The cartographiles at ComingAnarchy have drawn my attention to a very interesting article by Ralph Peters (I understand this is a theme he returns to in his newest book). In the article Peters attempts to re-draw the map of the Middle East along what he feels are more just and, presumably, more stable lines. Here’s the Middle East as it is now:
And here’s the map as Peters would have it:
Click on either map for an enlarged version.
I won’t attempt a detailed analysis of Peters’s vision of a future Middle East. There are winners and losers. The biggest losers are the Kingdom of Saudi Arabia, Pakistan, Syria, Iran, and Turkey. Iraq, divided into the Ottoman provinces united following World War I to make up the country, essentially ceases to exist. The biggest winners are the Kurds and Baluchis and the Shi’a Arabs of Iraq, Iran, and the KSA. The Kurds receive the country they were promised by the Treaty of Sevres. And as I read the map the Shi’a Arabs are left with much of the oil and control of the Gulf. I suspect that the Jordanians, nominal winners, would just as soon have walked.
There’s certainly an enormous amount of hubris in such an exercise. I wish that Peters had paid a little more attention to the issues of resources particularly those of oil, water, and transportation. Unless I’m mistaken the new Saudi and Sunni Arab Anwar state are largely without resources.
I think there’s not a chance that such a division would be stable for much the same reasons as there’s an insurgency in Iraq: the losers have little more to lose by resisting.
Many of the questions these maps raise were brought up in the original CA post and the ensuing comments. Are ethnic or sectarian states really more peaceful? Does this map assume an unchecked hand on the part of the United States? Can you actually draw such neat, ethnically and sectarianly divided lines? Or would there be an enormous amount of upheaval?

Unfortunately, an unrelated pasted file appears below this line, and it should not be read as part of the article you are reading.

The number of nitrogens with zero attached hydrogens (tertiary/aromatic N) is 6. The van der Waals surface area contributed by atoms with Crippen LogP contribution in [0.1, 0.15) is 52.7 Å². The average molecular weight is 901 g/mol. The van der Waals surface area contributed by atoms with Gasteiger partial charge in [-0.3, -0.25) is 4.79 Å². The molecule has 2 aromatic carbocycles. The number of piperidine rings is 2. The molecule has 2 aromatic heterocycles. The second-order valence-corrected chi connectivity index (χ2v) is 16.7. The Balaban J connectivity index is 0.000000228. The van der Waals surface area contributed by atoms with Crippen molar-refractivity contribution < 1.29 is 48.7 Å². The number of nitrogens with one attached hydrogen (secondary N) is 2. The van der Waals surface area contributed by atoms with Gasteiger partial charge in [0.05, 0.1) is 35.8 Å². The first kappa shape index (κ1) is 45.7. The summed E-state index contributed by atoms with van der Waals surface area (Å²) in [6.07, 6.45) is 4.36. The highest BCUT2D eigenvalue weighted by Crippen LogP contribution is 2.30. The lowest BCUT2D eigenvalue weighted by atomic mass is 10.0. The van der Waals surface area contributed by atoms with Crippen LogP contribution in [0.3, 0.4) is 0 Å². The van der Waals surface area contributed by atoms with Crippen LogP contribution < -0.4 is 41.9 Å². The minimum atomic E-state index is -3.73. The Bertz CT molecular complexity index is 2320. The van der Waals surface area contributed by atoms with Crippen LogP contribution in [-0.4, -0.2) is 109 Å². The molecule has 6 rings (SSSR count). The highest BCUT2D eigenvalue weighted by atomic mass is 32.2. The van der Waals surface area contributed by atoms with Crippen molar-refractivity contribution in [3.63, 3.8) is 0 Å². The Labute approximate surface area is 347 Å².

I have questions of my own.
First, this map does little to balance the power of Iran, the regional superpower in the Gulf and would provide the Iranians with grievances. The former, IMO, was the great failing of the map drawn nearly 100 years ago. How is this map an improvement?
Second, why didn’t the empires of the early 20th century (who largely drew the Before map) draw it this way? When I raised this in the CA comments it was dismissed with a remark to the effect that the British would have done but they didn’t have a free hand.
I don’t believe that for a second. The borders of Pakistan were drawn with the specific intent of aggregating different ethnic groups together.
I think that the British, in particular, drew the map as they did assuming that they’d always be in the picture. It’s the absence of the power of empire, Ottoman and British, that’s allowed the unrest in the area to fester.
Finally, how would the people who live in the region re-draw the map? I think we’ve had some broad hints of that over the last 40 years or so and I don’t think that map would look a great deal like the one that Peters has drawn.